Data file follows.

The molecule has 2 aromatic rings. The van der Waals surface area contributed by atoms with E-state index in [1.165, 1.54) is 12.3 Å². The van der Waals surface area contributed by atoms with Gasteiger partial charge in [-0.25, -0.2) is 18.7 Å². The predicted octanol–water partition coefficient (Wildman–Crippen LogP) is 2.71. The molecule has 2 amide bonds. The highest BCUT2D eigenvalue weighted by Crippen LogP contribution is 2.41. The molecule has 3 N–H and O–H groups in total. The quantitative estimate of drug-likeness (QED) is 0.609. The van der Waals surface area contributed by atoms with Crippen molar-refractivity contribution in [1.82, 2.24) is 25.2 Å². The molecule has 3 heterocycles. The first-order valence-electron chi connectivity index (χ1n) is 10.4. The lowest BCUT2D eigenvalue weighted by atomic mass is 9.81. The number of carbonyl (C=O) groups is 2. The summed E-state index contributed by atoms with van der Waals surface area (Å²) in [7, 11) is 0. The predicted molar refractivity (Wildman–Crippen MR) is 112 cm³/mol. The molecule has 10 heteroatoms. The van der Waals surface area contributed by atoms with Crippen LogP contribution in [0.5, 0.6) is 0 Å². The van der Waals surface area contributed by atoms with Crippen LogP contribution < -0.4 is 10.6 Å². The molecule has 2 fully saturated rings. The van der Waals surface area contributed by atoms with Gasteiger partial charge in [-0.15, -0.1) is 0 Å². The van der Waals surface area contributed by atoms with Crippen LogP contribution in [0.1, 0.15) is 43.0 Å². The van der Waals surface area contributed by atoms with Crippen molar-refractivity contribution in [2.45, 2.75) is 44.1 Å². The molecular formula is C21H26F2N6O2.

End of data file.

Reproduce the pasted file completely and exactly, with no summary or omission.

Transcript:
The molecule has 2 aromatic rings. The van der Waals surface area contributed by atoms with E-state index in [1.165, 1.54) is 12.3 Å². The van der Waals surface area contributed by atoms with Gasteiger partial charge in [-0.25, -0.2) is 18.7 Å². The predicted octanol–water partition coefficient (Wildman–Crippen LogP) is 2.71. The molecule has 2 amide bonds. The highest BCUT2D eigenvalue weighted by Crippen LogP contribution is 2.41. The molecule has 3 N–H and O–H groups in total. The quantitative estimate of drug-likeness (QED) is 0.609. The van der Waals surface area contributed by atoms with Crippen molar-refractivity contribution in [1.82, 2.24) is 25.2 Å². The molecule has 3 heterocycles. The first-order valence-electron chi connectivity index (χ1n) is 10.4. The lowest BCUT2D eigenvalue weighted by atomic mass is 9.81. The number of carbonyl (C=O) groups is 2. The summed E-state index contributed by atoms with van der Waals surface area (Å²) in [7, 11) is 0. The predicted molar refractivity (Wildman–Crippen MR) is 112 cm³/mol. The molecule has 10 heteroatoms. The van der Waals surface area contributed by atoms with Crippen LogP contribution in [0.5, 0.6) is 0 Å². The van der Waals surface area contributed by atoms with Crippen LogP contribution < -0.4 is 10.6 Å². The molecule has 2 fully saturated rings. The van der Waals surface area contributed by atoms with Gasteiger partial charge in [-0.15, -0.1) is 0 Å². The van der Waals surface area contributed by atoms with Crippen LogP contribution in [0.1, 0.15) is 43.0 Å². The van der Waals surface area contributed by atoms with Crippen molar-refractivity contribution in [2.45, 2.75) is 44.1 Å². The molecular formula is C21H26F2N6O2.